Breaking Down Men’s Hockey’s Four Point Weekend, Goal By Goal
After a wildly successful start to their season, the Cornell men’s hockey team hoped to continue their success against both St. Lawrence and Clarkson. St. Lawrence was ranked #13 as of Friday night’s game, and Clarkson is currently unranked. Well, they continued that success. They won by respective scores of 2-1 and 5-2, and they pushed their point total in ECAC play to 13; they’re just one point behind first place Quinnipiac, the only team that has beaten them this season. Let’s break down the goals that brought us to this point. Cornell Athletics highlights, where these GIF’s came from, can be found here and here.
The first goal of play against St. Lawrence came just two minutes and ten seconds into the game, as Teemu Tiitinen took it himself along the left side and then tipped it in past Kyle Hayton’s right side as he slid through the defense.
The second goal came off of yet another opportunity in transition, as Jake Weidner took the puck up to the center of the right circle, and then fired a perfect shot that clanked around the side of the post.
The goal that cut St. Lawrence’s deficit in half was a shot off the stick of Gavin Bayreuther, one of the top points scorers on the team, who sent a slap shot, back from the blue line, through the Cornell defense and past goalie Mitch Gillam. Gillam immediately knew he made a mistake.
That would be the end of the goal scoring, and Cornell was able to lock down in the third period to prevent an equalizer. St. Lawrence was able to get one shot reviewed and ruled no goal, and then Ryan Lough got a penalty shot (due to Ryan Bliss stopping the goal with his hands inside the crease), and Gillam made a clutch save. Some key defensive moments also kept the score: Trevor Yates dove into a wide open right side of the net as Bayreuther made a shot, and it deflected the puck away. The Big Red then wound down the clock to finish off the third period.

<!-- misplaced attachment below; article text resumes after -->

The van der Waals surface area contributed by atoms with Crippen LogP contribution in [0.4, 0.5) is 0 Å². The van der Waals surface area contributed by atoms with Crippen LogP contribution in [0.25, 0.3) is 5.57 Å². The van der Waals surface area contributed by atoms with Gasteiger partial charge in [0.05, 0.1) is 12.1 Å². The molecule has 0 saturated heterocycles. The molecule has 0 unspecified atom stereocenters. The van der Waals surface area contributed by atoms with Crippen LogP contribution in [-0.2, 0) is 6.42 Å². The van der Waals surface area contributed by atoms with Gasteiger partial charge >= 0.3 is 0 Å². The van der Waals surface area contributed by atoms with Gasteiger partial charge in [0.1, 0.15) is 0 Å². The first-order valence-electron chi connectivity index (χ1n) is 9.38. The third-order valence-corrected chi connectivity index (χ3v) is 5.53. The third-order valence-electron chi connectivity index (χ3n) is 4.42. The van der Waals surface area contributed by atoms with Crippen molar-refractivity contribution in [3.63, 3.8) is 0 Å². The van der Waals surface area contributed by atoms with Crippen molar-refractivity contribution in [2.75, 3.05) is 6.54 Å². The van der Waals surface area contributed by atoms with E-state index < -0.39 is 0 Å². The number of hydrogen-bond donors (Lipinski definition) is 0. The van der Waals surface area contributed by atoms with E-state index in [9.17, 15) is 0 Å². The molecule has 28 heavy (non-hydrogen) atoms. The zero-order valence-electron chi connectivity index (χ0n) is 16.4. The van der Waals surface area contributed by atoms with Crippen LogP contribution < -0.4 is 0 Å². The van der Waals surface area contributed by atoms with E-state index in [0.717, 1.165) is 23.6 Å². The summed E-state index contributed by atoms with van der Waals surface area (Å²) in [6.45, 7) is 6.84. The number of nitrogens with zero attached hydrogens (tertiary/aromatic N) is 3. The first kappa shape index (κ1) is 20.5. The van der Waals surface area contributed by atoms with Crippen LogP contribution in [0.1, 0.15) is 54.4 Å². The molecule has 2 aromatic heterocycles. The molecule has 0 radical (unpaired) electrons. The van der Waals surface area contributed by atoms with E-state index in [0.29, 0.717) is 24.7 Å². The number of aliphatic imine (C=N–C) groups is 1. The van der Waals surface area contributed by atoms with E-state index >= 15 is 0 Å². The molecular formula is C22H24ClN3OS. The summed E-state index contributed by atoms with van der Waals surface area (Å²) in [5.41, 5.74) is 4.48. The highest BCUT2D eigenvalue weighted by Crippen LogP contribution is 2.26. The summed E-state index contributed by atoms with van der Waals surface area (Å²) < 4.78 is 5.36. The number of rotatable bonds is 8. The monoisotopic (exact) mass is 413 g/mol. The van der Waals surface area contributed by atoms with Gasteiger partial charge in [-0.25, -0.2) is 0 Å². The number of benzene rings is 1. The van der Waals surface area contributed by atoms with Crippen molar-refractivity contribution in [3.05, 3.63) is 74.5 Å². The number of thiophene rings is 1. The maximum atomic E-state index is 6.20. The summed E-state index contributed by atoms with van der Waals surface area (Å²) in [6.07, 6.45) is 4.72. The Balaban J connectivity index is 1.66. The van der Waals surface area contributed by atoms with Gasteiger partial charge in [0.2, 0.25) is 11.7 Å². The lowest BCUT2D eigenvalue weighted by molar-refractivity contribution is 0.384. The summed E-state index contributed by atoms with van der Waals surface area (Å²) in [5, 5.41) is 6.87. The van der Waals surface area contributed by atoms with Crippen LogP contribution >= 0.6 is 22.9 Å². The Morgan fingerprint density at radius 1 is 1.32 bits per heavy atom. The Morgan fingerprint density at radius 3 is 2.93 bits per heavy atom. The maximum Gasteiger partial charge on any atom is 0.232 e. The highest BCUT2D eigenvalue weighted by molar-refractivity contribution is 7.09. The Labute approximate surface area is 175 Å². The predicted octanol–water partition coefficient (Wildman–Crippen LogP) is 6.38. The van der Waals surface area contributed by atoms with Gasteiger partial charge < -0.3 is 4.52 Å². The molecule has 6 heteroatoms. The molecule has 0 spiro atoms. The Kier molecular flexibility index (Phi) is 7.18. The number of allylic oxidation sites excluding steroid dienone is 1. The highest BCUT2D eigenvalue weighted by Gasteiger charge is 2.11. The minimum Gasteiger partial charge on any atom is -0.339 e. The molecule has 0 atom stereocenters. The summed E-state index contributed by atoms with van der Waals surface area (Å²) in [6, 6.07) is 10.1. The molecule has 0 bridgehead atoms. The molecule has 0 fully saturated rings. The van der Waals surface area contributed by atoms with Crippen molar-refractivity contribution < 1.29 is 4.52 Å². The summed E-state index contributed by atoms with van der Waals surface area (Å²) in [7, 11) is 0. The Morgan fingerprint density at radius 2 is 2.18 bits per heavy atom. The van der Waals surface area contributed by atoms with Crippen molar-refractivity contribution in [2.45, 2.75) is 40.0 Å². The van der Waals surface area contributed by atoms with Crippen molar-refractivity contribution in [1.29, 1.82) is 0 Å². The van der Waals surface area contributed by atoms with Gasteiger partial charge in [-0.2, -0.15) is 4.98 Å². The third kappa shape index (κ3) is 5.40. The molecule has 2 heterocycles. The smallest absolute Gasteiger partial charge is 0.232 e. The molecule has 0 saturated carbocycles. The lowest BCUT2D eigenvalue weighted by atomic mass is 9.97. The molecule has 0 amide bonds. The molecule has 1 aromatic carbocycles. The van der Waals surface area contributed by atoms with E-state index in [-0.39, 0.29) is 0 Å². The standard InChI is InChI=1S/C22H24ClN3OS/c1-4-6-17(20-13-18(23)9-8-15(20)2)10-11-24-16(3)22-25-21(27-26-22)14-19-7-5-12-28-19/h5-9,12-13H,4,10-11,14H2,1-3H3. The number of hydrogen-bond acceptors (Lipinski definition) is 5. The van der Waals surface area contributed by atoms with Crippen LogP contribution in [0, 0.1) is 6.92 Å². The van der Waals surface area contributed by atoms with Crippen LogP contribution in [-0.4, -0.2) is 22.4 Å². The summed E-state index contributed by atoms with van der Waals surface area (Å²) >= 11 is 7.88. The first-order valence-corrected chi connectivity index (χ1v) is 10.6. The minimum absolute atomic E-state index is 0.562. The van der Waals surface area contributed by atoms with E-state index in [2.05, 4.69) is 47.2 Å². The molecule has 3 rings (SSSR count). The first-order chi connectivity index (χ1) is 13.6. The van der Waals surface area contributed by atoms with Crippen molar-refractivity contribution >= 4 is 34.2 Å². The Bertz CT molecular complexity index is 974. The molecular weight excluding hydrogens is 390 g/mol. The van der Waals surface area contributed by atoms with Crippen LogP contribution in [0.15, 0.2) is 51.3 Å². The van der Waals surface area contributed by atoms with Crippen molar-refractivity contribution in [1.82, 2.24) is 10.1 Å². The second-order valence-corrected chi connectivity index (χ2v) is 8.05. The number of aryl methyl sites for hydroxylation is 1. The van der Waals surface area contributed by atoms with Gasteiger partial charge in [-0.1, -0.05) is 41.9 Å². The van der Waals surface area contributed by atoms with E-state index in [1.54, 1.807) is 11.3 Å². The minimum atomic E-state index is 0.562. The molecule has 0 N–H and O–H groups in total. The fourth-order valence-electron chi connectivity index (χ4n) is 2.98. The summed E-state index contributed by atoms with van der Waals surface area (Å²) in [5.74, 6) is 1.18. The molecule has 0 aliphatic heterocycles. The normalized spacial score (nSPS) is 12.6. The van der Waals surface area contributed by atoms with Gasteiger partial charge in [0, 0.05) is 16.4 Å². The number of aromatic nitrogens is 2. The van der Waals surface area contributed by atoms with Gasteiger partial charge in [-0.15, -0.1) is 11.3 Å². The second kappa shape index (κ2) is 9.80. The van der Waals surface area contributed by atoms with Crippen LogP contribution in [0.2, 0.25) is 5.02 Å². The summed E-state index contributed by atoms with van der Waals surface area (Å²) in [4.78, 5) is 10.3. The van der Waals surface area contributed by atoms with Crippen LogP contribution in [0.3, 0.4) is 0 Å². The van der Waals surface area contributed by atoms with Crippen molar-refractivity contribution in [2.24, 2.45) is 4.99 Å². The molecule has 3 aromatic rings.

Just like in the game against St. Lawrence, Cornell once again scored in the first ten minutes in the game. Eric Freschi took the puck all the way around the net to find an open forward, and he found John Knisley waiting in the left circle, and he sent a shot past Aaron Thow and Greg Lewis for the score.
Clarkson equalized at 10:14 into the first period, as Sam Vigneault, off a beautiful feed from AJ Fossen, slapped the puck past Gillam’s open right side.
Christian Hilbrich, on Cornell’s second goal, did what he does best: Alec McCrea sent a pass right in front of the net, and Hilbrich was waiting and tipped the puck into the right corner of the net. This would be the first of three points for McCrea in the game.
With just 0.4 seconds left in the second period, Anthony Angello took the puck off the foot of Kelly Summers for the breakaway, and then took it all the way to the net for the score. The play was reviewed, but the officials found that it indeed crossed the line before the buzzer.
This goal was McCrea’s second point, and the first goal of his college career. After receiving a pass from Jeff Kubiak in the right corner, McCrea took a shot from the right point all the way at the blue line for the goal.
After both John Knisley and Sam Vigneault were dropped in the penalty box for roughing calls, four-on-four play took place. Once again, McCrea took the puck at the right point for a long slap shot, and this time Mitch Vanderlaan was near the net so he could tip the shot in for the goal.
Clarkson got a goal of their own on the four-on-four, as a nice maneuver from Troy Josephs set up a shot in between the circles, and then Christian Powers tipped the puck in when it got past Gillam’s reach.
With a 5-2 lead under their belt, Cornell slowly wound down the clock in the third period. Even though Clarkson had quite a few more shots and even some more quality possessions and power plays, Cornell took advantage of the opportunities they did get, scoring five goals on just fifteen shots. Cornell goes to 8-1-2 overall and 6-1-1 in ECAC play, and one has to imagine that another jump in the national rankings is inevitable.